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  1. #1
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    Help me diagnose my knee problems!

    Last year I started getting a pain in my right knee while riding. A bit of history, I've suffered from obvious iliotibial band syndrome in my left knee for a few years while hiking or running, but not while riding. Last summer I did the Copper Triangle (80 miles, 6,000 feet gain) and felt great. I also hiked a 14er around then. A few weeks later on a short ride I started getting a significant pain in my right knee. I continued training and I think it kind of came and went, I don't remember being particularly concerned about it. Well, being in Denver I didn't train properly for El Tour de Tucson but did it anyway. My lungs felt fine but about 3/4 of the way through the pain became very significant on my right knee. The next few days were hard walking, especially down stairs. I went on a few rides the following week, had to cut the first one short and the second one just hurt.

    I pretty much rested over winter, I rode an exercise bike about once a week and started getting some pain after 20 or 30 minutes but stopped after that and didn't think of it much. Well, the first ride of this season was quite painful. Now I can't really ride more than a few miles before it hurts. It's an odd pain though, it's not exactly like the ITBS in the left side. It seems to hurt in a few places, alternating between them. The side of the knee hurts, around the fibula head. The back of the knee hurts around the popliteal muscle. It also hurts some down the biceps femoris and maybe the peroneal nerver. Then eventually I get IT band pain too, right where it attaches at the femoral epicondyle and running up the IT band a little bit. I have pain around the fibula head doing other exercising on my feet. I also get pain when I straighten my knee, my PT noticed it tends to go more towards hyperextension than the left side. When I swam kicking with straight legs it hurt to straighten my knee after that. The pain on the bike comes when I'm most extended under power (no my saddle is not too high). If I REALLY lower my saddle it doesn't seem to hurt but I'm scared to ride significant portions of time like that because I imagine I could mess things up.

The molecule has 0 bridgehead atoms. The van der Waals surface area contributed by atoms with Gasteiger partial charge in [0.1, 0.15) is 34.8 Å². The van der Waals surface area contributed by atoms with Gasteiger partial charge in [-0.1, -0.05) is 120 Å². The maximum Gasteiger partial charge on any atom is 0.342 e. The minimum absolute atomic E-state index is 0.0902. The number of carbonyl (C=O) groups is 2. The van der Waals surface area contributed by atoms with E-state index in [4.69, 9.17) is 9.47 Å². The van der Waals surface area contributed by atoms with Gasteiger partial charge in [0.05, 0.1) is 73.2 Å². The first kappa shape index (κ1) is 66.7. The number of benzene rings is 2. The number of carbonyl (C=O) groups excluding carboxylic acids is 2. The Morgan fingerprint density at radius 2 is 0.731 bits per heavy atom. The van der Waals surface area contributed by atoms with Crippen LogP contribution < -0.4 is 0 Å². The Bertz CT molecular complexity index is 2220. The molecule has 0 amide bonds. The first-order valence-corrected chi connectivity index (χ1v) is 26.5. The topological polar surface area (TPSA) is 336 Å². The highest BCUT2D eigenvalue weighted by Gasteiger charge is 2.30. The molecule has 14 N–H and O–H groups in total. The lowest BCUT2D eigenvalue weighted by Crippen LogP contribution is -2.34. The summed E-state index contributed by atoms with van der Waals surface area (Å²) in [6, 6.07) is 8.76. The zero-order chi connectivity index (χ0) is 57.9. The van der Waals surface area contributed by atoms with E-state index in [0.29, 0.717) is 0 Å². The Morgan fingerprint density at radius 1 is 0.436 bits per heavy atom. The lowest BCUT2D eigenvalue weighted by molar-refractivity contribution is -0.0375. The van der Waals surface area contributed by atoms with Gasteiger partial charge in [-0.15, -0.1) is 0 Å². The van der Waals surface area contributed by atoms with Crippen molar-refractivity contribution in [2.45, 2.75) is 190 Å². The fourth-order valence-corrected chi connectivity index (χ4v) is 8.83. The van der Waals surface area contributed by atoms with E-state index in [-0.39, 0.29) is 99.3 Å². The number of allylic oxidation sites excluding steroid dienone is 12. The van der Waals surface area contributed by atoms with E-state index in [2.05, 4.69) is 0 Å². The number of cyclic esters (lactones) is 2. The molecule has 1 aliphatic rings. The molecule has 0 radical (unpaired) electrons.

What the PT and bike fitter (Todd Carver with Retul) have noticed:
    1. PT - She thinks it has to do with a tibia that won't rotate fully (my right foot sticks out...but it's always done that) and maybe a frozen fibula. Lately she's been mobilizing that and having me strengthen the popliteal muscle. I can't rotate my foot inward without keeping my arch high and dropping the outside of the foot. But, as I said, I've always had that and so far no relief. She's also tried taping the fibula forward and backward and taping the tibia back at the foot. But none of that seem to work. Whole host of other things I won't mention.
    2. Retul Fit - Todd noticed my right knee wobbles a lot. He put in green superfeet and angled my forefoot out quite a bit. That fixed the wobble but, to be honest it still hurts, maybe more. He also noted my saddle was really low and raised it some. The more he raised it the more it hurt, he noticed I pointed my toes more to "protect" the injury. I had a low saddle to help with the pain, raising it just makes it worse.


    Other than above here is what I've tried : I've been to multiple doctors and physical therapists (recently about half a dozen physical therapy sessions). I've tried foam rolling, extremely deep tissue massage (said he's never seen anyone take an IT band massage pain like me...I really want to get better), anti-inflammatory gel and pills, stretching, IT band straps, tennis ball massage, lengthening contractions on the hamstring, lowering my saddle, raising my saddle, cortisone shot (although he did it in the joint, not the tissue on the side of the knee), pedal extenders, rotating the cleats so my shoes point out, and an MRI in both knees (negative).

    I hate to give up cycling. The left side I'm considering surgery for the ITBS. I don't even know for sure what's wrong with the right side though so I don't know that going in and scoping is a good idea.
    2010 CAAD9-1

  2. #2
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    it sounds like you are doing everything right (at least everything that generally gets suggested in these threads).

    hate to say it, but you may want to keep trying new docs (who treats the pros/olympic athletes? who do top cyclists see/recommend?)...keep getting referrals and recommendations from folks here with experience, from docs that you respect, etc.

    in my experience with other health conditions, persistence in finding the doc that "gets" your exact condition can take a lot of time. you may have to travel (mayo clinic, clevelan clinic, johns hopkins), but if it works out, it will be worth it.

  3. #3
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    Quote Originally Posted by motorthings View Post
    it sounds like you are doing everything right (at least everything that generally gets suggested in these threads).

    hate to say it, but you may want to keep trying new docs (who treats the pros/olympic athletes? who do top cyclists see/recommend?)...keep getting referrals and recommendations from folks here with experience, from docs that you respect, etc.

    in my experience with other health conditions, persistence in finding the doc that "gets" your exact condition can take a lot of time. you may have to travel (mayo clinic, clevelan clinic, johns hopkins), but if it works out, it will be worth it.
    What he said.